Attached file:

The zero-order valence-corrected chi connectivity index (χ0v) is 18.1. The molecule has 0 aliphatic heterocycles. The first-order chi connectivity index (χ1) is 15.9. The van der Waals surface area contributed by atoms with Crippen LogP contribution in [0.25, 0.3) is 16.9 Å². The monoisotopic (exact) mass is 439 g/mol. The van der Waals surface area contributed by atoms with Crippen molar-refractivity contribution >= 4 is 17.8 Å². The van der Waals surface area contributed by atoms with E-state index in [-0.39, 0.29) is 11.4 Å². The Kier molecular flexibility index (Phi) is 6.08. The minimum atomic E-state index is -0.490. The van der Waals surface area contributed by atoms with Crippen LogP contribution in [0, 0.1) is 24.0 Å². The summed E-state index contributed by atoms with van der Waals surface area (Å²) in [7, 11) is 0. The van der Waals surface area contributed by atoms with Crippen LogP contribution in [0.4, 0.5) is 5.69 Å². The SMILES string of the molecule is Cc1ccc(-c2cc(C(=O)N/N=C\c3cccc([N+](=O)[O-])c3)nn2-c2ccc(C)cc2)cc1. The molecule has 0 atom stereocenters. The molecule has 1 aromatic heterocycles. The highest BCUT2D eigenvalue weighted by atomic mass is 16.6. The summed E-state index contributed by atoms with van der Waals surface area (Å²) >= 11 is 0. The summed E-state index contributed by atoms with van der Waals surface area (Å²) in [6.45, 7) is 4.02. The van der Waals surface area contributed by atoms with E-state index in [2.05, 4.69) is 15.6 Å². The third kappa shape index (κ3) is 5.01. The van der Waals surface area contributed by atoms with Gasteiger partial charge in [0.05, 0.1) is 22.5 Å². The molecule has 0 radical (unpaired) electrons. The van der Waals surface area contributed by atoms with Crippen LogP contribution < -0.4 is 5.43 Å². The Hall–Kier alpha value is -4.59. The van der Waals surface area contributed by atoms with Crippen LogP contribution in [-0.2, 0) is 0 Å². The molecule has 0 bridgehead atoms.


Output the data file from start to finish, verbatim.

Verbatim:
The zero-order valence-corrected chi connectivity index (χ0v) is 18.1. The molecule has 0 aliphatic heterocycles. The first-order chi connectivity index (χ1) is 15.9. The van der Waals surface area contributed by atoms with Crippen LogP contribution in [0.25, 0.3) is 16.9 Å². The monoisotopic (exact) mass is 439 g/mol. The van der Waals surface area contributed by atoms with Crippen molar-refractivity contribution >= 4 is 17.8 Å². The van der Waals surface area contributed by atoms with E-state index in [-0.39, 0.29) is 11.4 Å². The Kier molecular flexibility index (Phi) is 6.08. The minimum atomic E-state index is -0.490. The van der Waals surface area contributed by atoms with Crippen LogP contribution in [0, 0.1) is 24.0 Å². The summed E-state index contributed by atoms with van der Waals surface area (Å²) in [7, 11) is 0. The van der Waals surface area contributed by atoms with Crippen LogP contribution in [0.4, 0.5) is 5.69 Å². The SMILES string of the molecule is Cc1ccc(-c2cc(C(=O)N/N=C\c3cccc([N+](=O)[O-])c3)nn2-c2ccc(C)cc2)cc1. The molecule has 0 atom stereocenters. The molecule has 1 aromatic heterocycles. The highest BCUT2D eigenvalue weighted by atomic mass is 16.6. The summed E-state index contributed by atoms with van der Waals surface area (Å²) >= 11 is 0. The summed E-state index contributed by atoms with van der Waals surface area (Å²) in [6.45, 7) is 4.02. The van der Waals surface area contributed by atoms with E-state index in [2.05, 4.69) is 15.6 Å². The third kappa shape index (κ3) is 5.01. The van der Waals surface area contributed by atoms with Gasteiger partial charge in [0.05, 0.1) is 22.5 Å². The molecule has 0 radical (unpaired) electrons. The van der Waals surface area contributed by atoms with Crippen LogP contribution < -0.4 is 5.43 Å². The Hall–Kier alpha value is -4.59. The van der Waals surface area contributed by atoms with Crippen LogP contribution in [-0.2, 0) is 0 Å². The molecule has 0 bridgehead atoms.